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The Great 50 Days of Easter Day- 10

May 25th, 2014 by Christopher Caudle

Scriptures for today.
Psalm 6 · Exodus 15.1-21 ·1 Peter 1.13-25 · Psalm 10, 11 · John 14.18-31


Prayer for today.

Almighty Father, you have given your only Son to die for our sins and to rise again for our justification: grant us so to put away the leaven of malice and wickedness that we may always serve you in pureness of living and truth; through the merits of your Son Jesus Christ our Lord, who is alive and reigns with you, in the unity of the Holy Spirit, one God, now and forever.

 

Question for today.

Archbishop Temple says that “Christianity is not only a system of moral teaching, it is fundamentally a gift of power.” Resurrection power inhabits the world as it has been, and shows by its presence that all things must be remade. This resurrection power is both for us and for others. Where do you sense your need for the gift of power? What situation or person in your life drains you of your own strength? Pray that God will infuse you with the same Spirit that raised Jesus from the dead, and witness new life spring forth.

Templeton

Archbishop William Temple led the Anglican church through World War 2 and is known as one of its leading modern theologians. His commitment to the practical aspects of Christ’s rule among the church and nations distinguished his primacy. The following extended excerpt is from a sermon delivered after the conclusion of World War One, as the nation and church considered what it would take to move forward in peace and blessing.

“It is not chiefly moral principles that are lacking; what the world needs to-day is power to live by the principles which are professed. Such wise comments on the situation of the world as I have described really amount to this: If all men were unselfish instead of selfish the evils of the world would disappear. But how is that transformation to be accomplished? Many at least of the world's worst evils are the result, not of appalling and outrageous wickedness, but of the fact that the majority of men and women are as good as we are and not better. Take some -millions of people just like us, all generous with their superfluities but still putting self first, and in a few generations you will again have rich and poor living side by side, each ignorant of the lives the others lead ; you will again have slums, and sweating, and casual labor, and the denial to many of the educational facilities that are needed to develop the powers which God gives His children. There are great criminals in the world ; but even if all men reach the existing average of moral attainment, the worst evils will still continue. The real trouble of the world is that most of us are just average people. How are we to rise above that average? Society may by various forms of pressure raise men and women to the level of its own conventions. But that leaves the problem still unsolved. If I am selfish, not grossly but yet predominently selfish, what shall make me unselfish? For it is certain that my own selfish will can never do it. If my will is selfish, it does not desire to be unselfish ; there is the trouble. A man can never by his own strength put away the sin of his own soul. There is much that he can do. He can curb rebellious impulses and brace a will that is only slack. But what most needs to be done he cannot do. In proportion as he is sincere he will exclaim with S. Paul: "wretched man that I am, who shall deliver me from the body of this death ?"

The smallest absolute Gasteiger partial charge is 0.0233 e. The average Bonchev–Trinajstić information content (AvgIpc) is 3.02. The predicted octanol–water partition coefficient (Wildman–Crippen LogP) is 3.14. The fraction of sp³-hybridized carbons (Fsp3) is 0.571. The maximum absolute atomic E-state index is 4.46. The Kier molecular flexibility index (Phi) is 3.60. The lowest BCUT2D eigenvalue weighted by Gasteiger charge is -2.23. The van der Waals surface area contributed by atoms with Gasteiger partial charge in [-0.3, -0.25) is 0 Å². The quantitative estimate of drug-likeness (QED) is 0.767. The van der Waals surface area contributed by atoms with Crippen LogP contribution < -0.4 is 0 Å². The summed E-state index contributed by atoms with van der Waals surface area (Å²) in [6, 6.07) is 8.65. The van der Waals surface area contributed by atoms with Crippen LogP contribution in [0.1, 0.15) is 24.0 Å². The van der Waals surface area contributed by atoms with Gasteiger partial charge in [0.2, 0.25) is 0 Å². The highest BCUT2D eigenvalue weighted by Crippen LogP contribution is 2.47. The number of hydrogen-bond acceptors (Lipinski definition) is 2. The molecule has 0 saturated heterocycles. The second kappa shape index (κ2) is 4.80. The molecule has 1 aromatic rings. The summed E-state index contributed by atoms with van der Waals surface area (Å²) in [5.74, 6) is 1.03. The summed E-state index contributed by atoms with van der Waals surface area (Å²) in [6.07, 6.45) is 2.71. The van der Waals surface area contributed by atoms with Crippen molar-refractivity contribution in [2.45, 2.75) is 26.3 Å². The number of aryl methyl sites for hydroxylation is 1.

Christianity is not only a system of moral teaching, it is fundamentally a gift of power. And this power is not only the encouragement given by the promise of attainment in the future; it is the certainty that comes from a victory already achieved. There we take our stand. We have indeed the promise of Christ, and it is a wonderful treasure. But we have also His accomplishment, and that is something of incomparably greater worth. Remember how He prayed to His Father and said, "I glorified Thee on the earth, by accomplishing the work that Thou gavest me to do"; and how just before He had said to His disciples, "In the world ye have tribulation ; be of good cheer ; I have overcome the world/'